This Q&A is part of a new GovLoop series called “CIO Conversations.” Throughout 2018 we’ll feature conversational interviews twice a month with current and former federal, state and local chief information officers to get to know the people behind the titles. You’ll learn about the perks and challenges of their job, how they ended up in their current position, what’s top of mind for them, how they’ve rebounded from setbacks and more.
Luke Stowe knows personally the value of creating the space and opportunity for employees to innovative, collaborate across departments and share good ideas.
“I had several managers along the way who really gave me significant freedom to experiment and innovate, which was kind of unusual for the public sector, especially in the past,” said Stowe, who became the first chief information officer of Evanston, Illinois in October 2016.
Stowe is paying it forward by empowering his department to experiment with new technologies and use data to drive better outcomes across the city. What’s unique about Stowe’s approach to IT innovation is the vast knowledge he brings to the table.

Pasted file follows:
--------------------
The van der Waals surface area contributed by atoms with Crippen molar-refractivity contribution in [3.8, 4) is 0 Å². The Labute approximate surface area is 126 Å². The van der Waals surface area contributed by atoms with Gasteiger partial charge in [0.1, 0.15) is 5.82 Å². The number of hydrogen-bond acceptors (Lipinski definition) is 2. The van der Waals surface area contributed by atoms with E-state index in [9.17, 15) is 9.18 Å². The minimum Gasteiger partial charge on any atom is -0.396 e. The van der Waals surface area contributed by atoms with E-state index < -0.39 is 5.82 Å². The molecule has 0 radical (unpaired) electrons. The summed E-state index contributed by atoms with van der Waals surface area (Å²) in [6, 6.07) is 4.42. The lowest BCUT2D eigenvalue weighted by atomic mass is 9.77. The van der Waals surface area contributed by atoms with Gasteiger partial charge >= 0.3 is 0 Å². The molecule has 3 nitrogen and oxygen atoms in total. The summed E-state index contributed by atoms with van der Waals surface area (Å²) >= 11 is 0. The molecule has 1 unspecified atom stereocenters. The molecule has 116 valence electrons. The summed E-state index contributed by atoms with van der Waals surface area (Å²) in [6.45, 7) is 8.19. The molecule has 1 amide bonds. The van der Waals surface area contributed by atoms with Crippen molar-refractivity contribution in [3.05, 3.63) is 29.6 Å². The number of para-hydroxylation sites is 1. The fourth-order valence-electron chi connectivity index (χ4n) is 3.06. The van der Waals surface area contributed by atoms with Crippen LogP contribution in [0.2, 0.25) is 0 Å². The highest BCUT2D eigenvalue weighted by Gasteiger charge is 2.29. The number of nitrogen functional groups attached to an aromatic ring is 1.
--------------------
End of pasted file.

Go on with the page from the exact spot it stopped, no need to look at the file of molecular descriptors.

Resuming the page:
“In my previous roles, I had lots of experience with all kinds of different people — elected officials, candidates, other local government agency staff and the public,” he said. “I also served on the local school board from 2013 to 2017, which I think helped broaden my perspective as a staff person.”
Stowe recently spoke with GovLoop to talk about tech priorities for the city, how he balances budget realities and customer expectations and what innovation looks like in Evanston.
GOVLOOP: Tell me about your first government job and what drew you to the public sector.